Welcome to McMillan's Canadian Cartel News. Our first couple
of posts will provide a general introduction to Canadian cartel
legislation, its enforcement and related private actions.
Thereafter, we expect to delve into specific points of interest and
new developments as they arise. But, first things first.
Canada's anti-cartel laws, which predate those of the
Sherman Act by a year, are found in the federal
Competition Act. The Act is administered by the Canadian
Competition Bureau (Bureau), headed by the Commissioner of
Competition (Commissioner). For criminal investigations, the
Competition Bureau receives support from the Public Prosecution
Service of Canada (PPSC), which is responsible for conducting
criminal prosecutions under the Act, including the final decision
to lay charges – or not. In practice, the Director of Public
Prosecutions (DPP), the head of the PPSC, will only initiate cartel
prosecutions based on advice received from the Commissioner, and
the two organizations work very closely together. Nevertheless, the
PPSC has the final choice as to whether charges are laid –
and on how they are resolved.
Section 45(1) of the Act is the central criminal provision that
prohibits cartel conduct in Canada. This section makes it an
offence for any person, with a competitor of that person with
respect to a product, to conspire, agree or arrange to do any of
a) fix, maintain, increase or control the
price for the supply of the product;
b) allocate sales, territories, customers
or markets for the production or supply of the product; or
c) fix, maintain, control, prevent,
lessen or eliminate the production or supply of the product.
This is a change from the Canadian law as it stood a few years
ago. Until 2010, Canadian cartel law required proof of
"undue" effects. Now, subject to the defense noted below,
the specific prohibited agreements between competitors are per
A person who agrees with a competitor on any of the above
matters is guilty of an indictable offence and liable to
imprisonment for a term not exceeding 14 years or to a fine not
exceeding $25 million (CDN) or to both. In addition, the conduct
gives rise to civil liability – in practice enforced by class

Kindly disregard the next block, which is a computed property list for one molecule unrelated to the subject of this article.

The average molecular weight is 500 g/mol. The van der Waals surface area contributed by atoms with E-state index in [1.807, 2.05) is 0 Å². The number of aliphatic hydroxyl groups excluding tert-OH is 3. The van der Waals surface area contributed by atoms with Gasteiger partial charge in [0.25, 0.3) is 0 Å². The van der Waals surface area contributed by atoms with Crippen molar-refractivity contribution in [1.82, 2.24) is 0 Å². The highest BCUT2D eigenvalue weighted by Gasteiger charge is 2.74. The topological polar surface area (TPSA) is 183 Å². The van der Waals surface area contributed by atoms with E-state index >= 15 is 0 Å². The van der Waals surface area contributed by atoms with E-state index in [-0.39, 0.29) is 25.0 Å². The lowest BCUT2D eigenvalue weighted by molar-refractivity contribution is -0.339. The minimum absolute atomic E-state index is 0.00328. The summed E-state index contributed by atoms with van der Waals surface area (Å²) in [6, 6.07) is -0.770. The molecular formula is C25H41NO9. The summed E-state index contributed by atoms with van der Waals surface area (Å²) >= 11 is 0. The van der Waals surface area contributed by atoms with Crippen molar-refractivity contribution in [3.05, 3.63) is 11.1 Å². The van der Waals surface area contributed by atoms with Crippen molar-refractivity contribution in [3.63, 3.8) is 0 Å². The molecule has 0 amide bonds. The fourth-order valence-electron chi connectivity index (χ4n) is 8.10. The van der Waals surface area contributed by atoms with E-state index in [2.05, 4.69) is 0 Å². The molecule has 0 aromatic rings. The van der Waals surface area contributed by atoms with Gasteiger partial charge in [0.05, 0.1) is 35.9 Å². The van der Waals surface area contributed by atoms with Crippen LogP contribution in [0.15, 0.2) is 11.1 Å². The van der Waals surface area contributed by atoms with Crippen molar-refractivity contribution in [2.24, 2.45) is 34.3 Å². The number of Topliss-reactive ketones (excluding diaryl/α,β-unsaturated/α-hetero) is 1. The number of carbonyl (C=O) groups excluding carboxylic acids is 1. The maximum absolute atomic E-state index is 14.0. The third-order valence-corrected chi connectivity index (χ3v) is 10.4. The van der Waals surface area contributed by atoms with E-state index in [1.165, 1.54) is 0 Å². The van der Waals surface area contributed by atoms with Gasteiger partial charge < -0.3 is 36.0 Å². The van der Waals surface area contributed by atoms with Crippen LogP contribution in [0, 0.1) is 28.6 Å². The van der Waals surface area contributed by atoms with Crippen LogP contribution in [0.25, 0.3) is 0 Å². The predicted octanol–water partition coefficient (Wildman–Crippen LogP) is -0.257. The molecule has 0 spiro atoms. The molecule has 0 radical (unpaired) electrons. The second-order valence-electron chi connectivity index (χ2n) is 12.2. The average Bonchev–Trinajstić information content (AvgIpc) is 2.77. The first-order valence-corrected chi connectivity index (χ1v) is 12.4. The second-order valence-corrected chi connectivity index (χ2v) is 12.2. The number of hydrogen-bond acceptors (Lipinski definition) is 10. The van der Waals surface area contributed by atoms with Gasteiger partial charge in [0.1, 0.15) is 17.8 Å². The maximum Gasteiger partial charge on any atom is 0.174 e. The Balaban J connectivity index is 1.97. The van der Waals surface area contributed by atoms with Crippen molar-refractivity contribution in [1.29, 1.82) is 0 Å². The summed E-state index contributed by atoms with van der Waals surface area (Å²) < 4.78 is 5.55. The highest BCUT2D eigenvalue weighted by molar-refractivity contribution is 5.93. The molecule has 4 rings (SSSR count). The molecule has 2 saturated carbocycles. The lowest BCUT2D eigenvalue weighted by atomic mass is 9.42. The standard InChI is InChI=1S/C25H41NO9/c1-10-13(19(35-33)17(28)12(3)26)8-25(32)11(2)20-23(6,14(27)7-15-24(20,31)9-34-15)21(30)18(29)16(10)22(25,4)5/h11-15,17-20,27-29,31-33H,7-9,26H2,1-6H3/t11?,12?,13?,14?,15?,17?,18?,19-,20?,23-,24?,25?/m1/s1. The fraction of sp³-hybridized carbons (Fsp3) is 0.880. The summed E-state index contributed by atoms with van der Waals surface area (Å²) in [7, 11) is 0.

actions – and may disqualify those convicted from bidding on
Section 45(4) provides a defence where it can be demonstrated
that the otherwise illegal agreement with a competitor was
"ancillary" to a broader arrangement between the parties
which is directly related to, and reasonably necessary for
giving effect to, the objective of the broader or separate
agreement or arrangement.
In addition to the criminal prohibition, the Act also contains a
civil competitor agreement provision in Section 90.1. This targets
agreements between competitors beyond the three specifically
prohibited cartel matters. This section, known as the civil
reviewable practices provision, allows the Bureau to seek
prohibition orders that force parties to stop engaging in what the
Competition Tribunal (the administrative body in charge of
adjudicating non-criminal matters under the Act) determines to be
agreements which injure competition. On application by the
Commissioner, the Tribunal can prohibit a person from doing
anything under an agreement or arrangement or require any person,
with the consent of that person and the Commissioner, to take any
other action. To make such orders, the Tribunal must find that the
agreement or arrangement between two or more competitors prevents,
lessens, or is likely to prevent or lessen, competition
substantially in a market.
That is the quick primer on Canada's new anti-cartel
legislation. Please return in two weeks – or so – for
our overview of the Competition Bureau's Immunity and Leniency
The foregoing provides only an overview and does not
constitute legal advice. Readers are cautioned against making any
decisions based on this material alone. Rather, specific legal
advice should be obtained.
The Canadian Competition Bureau issued a template document for use as a form of Consent Agreement, to be filed with the Competition Tribunal to resolve concerns the Bureau may have with proposed mergers.
Register for Access and our Free Biweekly Alert for
This service is completely free. Access 250,000 archived articles from 100+ countries and get a personalised email twice a week covering developments (and yes, our lawyers like to think you’ve read our Disclaimer).